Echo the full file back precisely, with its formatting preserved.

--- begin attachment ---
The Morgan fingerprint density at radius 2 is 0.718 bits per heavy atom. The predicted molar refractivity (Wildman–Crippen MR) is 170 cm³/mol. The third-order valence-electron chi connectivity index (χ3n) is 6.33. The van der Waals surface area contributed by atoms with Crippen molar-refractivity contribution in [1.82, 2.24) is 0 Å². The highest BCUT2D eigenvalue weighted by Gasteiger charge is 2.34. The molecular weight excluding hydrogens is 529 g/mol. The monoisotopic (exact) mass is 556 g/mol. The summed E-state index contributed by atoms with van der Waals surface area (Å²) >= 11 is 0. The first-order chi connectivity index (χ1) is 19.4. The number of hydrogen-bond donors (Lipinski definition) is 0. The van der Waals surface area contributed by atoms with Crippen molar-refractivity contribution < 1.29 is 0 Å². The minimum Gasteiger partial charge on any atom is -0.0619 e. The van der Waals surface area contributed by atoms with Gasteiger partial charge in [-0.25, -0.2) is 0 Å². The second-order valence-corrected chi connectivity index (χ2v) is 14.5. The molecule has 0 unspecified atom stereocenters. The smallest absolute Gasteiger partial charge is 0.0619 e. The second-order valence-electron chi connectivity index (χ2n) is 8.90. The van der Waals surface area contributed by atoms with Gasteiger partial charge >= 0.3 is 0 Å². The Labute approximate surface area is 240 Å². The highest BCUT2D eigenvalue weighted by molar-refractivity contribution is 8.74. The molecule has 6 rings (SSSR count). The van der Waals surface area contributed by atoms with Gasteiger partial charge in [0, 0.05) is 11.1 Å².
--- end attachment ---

The Morgan fingerprint density at radius 2 is 0.718 bits per heavy atom. The predicted molar refractivity (Wildman–Crippen MR) is 170 cm³/mol. The third-order valence-electron chi connectivity index (χ3n) is 6.33. The van der Waals surface area contributed by atoms with Crippen molar-refractivity contribution in [1.82, 2.24) is 0 Å². The highest BCUT2D eigenvalue weighted by Gasteiger charge is 2.34. The molecular weight excluding hydrogens is 529 g/mol. The monoisotopic (exact) mass is 556 g/mol. The summed E-state index contributed by atoms with van der Waals surface area (Å²) >= 11 is 0. The first-order chi connectivity index (χ1) is 19.4. The number of hydrogen-bond donors (Lipinski definition) is 0. The van der Waals surface area contributed by atoms with Crippen molar-refractivity contribution < 1.29 is 0 Å². The minimum Gasteiger partial charge on any atom is -0.0619 e. The van der Waals surface area contributed by atoms with Gasteiger partial charge in [-0.25, -0.2) is 0 Å². The second-order valence-corrected chi connectivity index (χ2v) is 14.5. The molecule has 0 unspecified atom stereocenters. The smallest absolute Gasteiger partial charge is 0.0619 e. The second-order valence-electron chi connectivity index (χ2n) is 8.90. The van der Waals surface area contributed by atoms with Gasteiger partial charge >= 0.3 is 0 Å². The Labute approximate surface area is 240 Å². The highest BCUT2D eigenvalue weighted by molar-refractivity contribution is 8.74. The molecule has 6 rings (SSSR count). The van der Waals surface area contributed by atoms with Gasteiger partial charge in [0, 0.05) is 11.1 Å².